For some time now, network handicappers have assumed that Couric is on her way out. But insiders say there is now a good chance that she will sign a new deal with CBS that carries her at least through the 2012 elections. She is said to understand that her stratospheric salary would have to come down to earth.
CBS has no clear Plan B—one prospect, Anderson Cooper, recently signed a long-term deal with CNN—so the two sides may not be headed for divorce court after all. Couric has some prominent detractors at CBS News. But Moonves, the only person whose vote counts, remains close to her, and she has developed a stronger relationship with CBS News President Sean McManus.
The argument made by some insiders is that after the bumpy ride of the first couple of years, Couric is now invested in the place and CBS, which also features her on 60 Minutes, is invested in her. I would add this: If Couric leaves after her first contract, she will be viewed like a one-term president. It would take more years in the chair to buttress her anchor cred.
She is, of course, weighing other feelers and offers. Couric could start a syndicated daytime show, or start her own production company. NBC, when Comcast takes over, could put together an attractive package, though it’s unlikely she’d go back to the early-morning grind of the Today show. CNN is still said to be interested in her. And a potential deal with CBS could still fall apart over money.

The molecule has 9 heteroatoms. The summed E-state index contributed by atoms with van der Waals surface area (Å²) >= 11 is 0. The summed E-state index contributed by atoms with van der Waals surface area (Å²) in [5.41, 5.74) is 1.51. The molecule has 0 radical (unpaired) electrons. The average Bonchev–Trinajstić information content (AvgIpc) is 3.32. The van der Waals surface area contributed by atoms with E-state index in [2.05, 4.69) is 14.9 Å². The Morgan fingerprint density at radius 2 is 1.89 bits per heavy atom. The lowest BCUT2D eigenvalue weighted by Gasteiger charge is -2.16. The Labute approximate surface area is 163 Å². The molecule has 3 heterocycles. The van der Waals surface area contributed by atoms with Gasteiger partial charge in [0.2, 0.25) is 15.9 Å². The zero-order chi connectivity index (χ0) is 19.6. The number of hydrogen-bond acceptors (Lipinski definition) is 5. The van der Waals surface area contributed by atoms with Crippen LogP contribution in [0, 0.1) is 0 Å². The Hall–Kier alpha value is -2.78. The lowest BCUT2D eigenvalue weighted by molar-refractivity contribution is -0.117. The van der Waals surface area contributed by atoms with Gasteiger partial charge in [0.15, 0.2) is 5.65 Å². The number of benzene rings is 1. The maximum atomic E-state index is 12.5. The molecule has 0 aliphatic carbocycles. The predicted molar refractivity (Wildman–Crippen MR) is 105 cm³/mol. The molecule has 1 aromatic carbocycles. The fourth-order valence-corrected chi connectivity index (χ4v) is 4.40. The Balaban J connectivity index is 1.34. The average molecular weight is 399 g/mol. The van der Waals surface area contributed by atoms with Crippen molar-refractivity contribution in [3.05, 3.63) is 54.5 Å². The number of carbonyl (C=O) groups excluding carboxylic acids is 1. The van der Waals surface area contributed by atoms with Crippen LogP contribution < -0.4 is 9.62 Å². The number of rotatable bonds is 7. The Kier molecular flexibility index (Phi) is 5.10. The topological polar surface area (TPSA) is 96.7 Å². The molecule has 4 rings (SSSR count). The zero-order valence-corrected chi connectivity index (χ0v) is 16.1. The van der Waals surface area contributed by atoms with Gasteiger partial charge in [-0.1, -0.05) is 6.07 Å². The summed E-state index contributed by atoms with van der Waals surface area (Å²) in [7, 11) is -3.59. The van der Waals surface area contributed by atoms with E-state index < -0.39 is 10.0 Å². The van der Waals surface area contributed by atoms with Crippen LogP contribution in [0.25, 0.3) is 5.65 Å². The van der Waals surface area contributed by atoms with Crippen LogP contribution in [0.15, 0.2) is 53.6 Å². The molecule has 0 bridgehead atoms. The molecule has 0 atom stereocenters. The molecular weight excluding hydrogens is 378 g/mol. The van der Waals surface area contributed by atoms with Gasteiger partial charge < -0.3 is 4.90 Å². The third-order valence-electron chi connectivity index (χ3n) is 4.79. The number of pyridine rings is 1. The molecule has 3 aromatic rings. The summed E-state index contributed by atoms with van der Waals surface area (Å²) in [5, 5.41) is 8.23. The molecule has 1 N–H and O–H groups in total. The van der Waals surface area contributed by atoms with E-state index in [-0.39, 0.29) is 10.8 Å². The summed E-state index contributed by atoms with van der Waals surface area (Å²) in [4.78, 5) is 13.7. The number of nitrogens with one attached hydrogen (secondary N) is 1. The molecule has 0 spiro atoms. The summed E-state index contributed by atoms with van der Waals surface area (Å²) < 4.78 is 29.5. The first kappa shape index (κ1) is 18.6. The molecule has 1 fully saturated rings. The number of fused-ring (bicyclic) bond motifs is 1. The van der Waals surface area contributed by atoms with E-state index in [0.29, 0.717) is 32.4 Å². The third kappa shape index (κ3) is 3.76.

Couric claims to be too busy with the campaign to focus on What Comes Next: “Obviously, I’m going to figure out where I think I could have a role, a strong role. I’ll have to think long and hard about the choices I have going forward.” But she makes sure to add: “I love my job at CBS.”
In the meantime, she is smitten with her 100,000 followers on Twitter. “My friends accuse me of becoming a bit of a Twitter addict,” says Couric, who has tweeted about everything from the pumpkin latte at Starbucks (she hates it) to catching the new Facebook movie (Mark Zuckerberg seems like a “jerk”).
“I’ve never really talked about my salary,” Couric says. “I think a lot of people in my business are paid handsomely.”
“It’s fun to feel like you have connections with viewers out there. Sitting in the studio, you can feel pretty insulated.”
The feedback, as Couric has learned, can also turn bitingly negative. “I appreciate hearing what people have to say—not always, but most of the time.”
Howard Kurtz is The Daily Beast's Washington bureau chief. He also hosts CNN's weekly media program Reliable Sources , Sundays at 11 am ET. The longtime media reporter and columnist for The Washington Post, Kurtz is the author of five books.